By Meaghan Sands
With Halloween just a couple weeks away, the Cal Poly Pomona Pumpkin Festival at its end and the sight of spooky decorations going up in the neighborhood, it’s starting to really feel like fall; except for this warm weather we’re having. I can’t wait until this weather cools down and I can wear a sweater, scarf, jeans and boots to school and work every day.
One thing that I feel really foretells the fall season is the sight of pumpkins, whether they are in the grocery stores, on people’s porches or on our plates.
With the fall season comes pumpkin everything: pie, breads, cookies, muffins, shakes, soups and a slew of other delectable treats.
Not only that, but when pumpkins come to town they bring the rest of their family with them.
Pumpkins are a member of the gourd family, which includes squash, zucchini, cantaloupe and watermelon. We tend to associate the latter with summer foods, but squash is another food in full swing during the fall.
Squash come in all shapes, sizes, colors, textures and flavors; just like pumpkins do.
There are about 30 different varieties of pumpkins. The one that most people will carve at home for Halloween is probably a Connecticut Field Pumpkin.
Some other interesting pumpkins include Long Island Cheese, its deep orange color and flattened shape suggests a wheel of cheese (hence the name); Iron Man, these small sturdy pumpkins have super hard shells and feel just like a cannonball when held in the hand; and Lumina, a ghostly white pumpkin with orange interior flesh.
If you want to find an out of the ordinary pumpkin for Halloween this year, Jack Creek Farms in San Louis Obispo County is one of the many farms that sell a variety of interesting looking pumpkin and squash.
Pumpkins have been grown in North America for 5,000 years and were initially called “gros melons” by Jacques Cartier, a French explorer, in 1584. That name was translated into English as “pompions” and eventually evolved into the present name, “pumpkin.”
Pumpkins are a versatile food. You can eat the flowers, flesh and the seeds. You can bake, cook and can the flesh. You can dry them out and turn them into gourds. Finally, you can do what seems to be the most popular thing to do with a pumpkin here in the U.S.: Carve it.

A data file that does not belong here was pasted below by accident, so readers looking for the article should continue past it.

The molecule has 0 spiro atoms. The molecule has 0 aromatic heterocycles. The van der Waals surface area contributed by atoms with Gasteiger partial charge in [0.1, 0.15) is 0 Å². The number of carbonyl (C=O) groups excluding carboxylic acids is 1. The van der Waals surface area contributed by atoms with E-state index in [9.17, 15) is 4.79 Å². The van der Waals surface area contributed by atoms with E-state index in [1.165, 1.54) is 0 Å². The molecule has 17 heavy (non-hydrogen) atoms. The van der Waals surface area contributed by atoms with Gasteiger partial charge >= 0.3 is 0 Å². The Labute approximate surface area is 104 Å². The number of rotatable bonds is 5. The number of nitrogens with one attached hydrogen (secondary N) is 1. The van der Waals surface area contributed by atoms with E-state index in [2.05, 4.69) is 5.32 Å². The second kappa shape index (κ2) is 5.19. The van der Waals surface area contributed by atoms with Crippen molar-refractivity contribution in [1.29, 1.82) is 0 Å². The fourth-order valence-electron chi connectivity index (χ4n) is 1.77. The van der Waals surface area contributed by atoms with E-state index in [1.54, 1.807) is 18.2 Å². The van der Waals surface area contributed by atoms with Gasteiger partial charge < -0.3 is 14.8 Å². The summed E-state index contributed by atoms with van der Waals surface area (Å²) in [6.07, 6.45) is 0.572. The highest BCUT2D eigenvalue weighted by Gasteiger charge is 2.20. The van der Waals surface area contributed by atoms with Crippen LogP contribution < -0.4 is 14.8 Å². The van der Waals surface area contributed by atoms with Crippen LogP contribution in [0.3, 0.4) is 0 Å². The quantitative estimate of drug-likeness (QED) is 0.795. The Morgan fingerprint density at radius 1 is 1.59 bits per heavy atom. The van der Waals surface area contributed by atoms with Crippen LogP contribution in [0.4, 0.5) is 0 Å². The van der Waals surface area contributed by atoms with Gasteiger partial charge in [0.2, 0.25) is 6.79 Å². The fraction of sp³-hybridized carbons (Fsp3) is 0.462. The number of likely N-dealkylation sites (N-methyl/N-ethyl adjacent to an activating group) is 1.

This tradition is quite interesting considering the pumpkin carving custom didn’t originate here in the U.S. It actually began hundreds of years ago in Ireland where they carved potatoes and radishes.
When immigrants from Ireland came to the U.S. they discovered the pumpkin and began using it, and it’s been this way ever since.
Pumpkins are a healthy food all of us can add to our diet (and I don’t mean an extra slice of pumpkin pie). They are rich in vitamins A, B, potassium and iron. They are also high in protein and fiber and low in calories, fat and sodium.
Nineteenth century New Englanders believed pumpkins could cure some interesting ailments. Unfortunate enough to get a snakebite? Did you have unwanted freckles or wrinkles on your face? Did you have a dog or cat with diarrhea or constipation? Were you a man struggling with “strangury” (urinary troubles)? They had the cure: Pumpkin.
Today, farmers grow more than 1.5 billion pounds of pumpkin each year; though we’ve left the New Englanders’ cures behind.
In the U.S. some people have found some fun ways to put pumpkins to use. In Delaware, for example, they host the Annual World ‘Punkin Chunkin’ Championship where pumpkins get launched from air cannons about 5,000 feet up into the air.
So whether you’re taking part in a ‘punkin chunkin’ competition, attending your local pumpkin patch or pumpkin festival or carving a spooky Jack-O-Lantern, I hope you find some new ways to put your pumpkins to good use.
Here is a quick idea for you: When carving your pumpkin, remove, wash and dry the seeds. Then bake them in your oven with your favorite seasoning for a healthy snack packed with protein.
Remember, when you put your pumpkins out on Oct. 31, “mischief makers” will have 13 hours to smash them. So beware.
Food With Friends
Show Comments (0)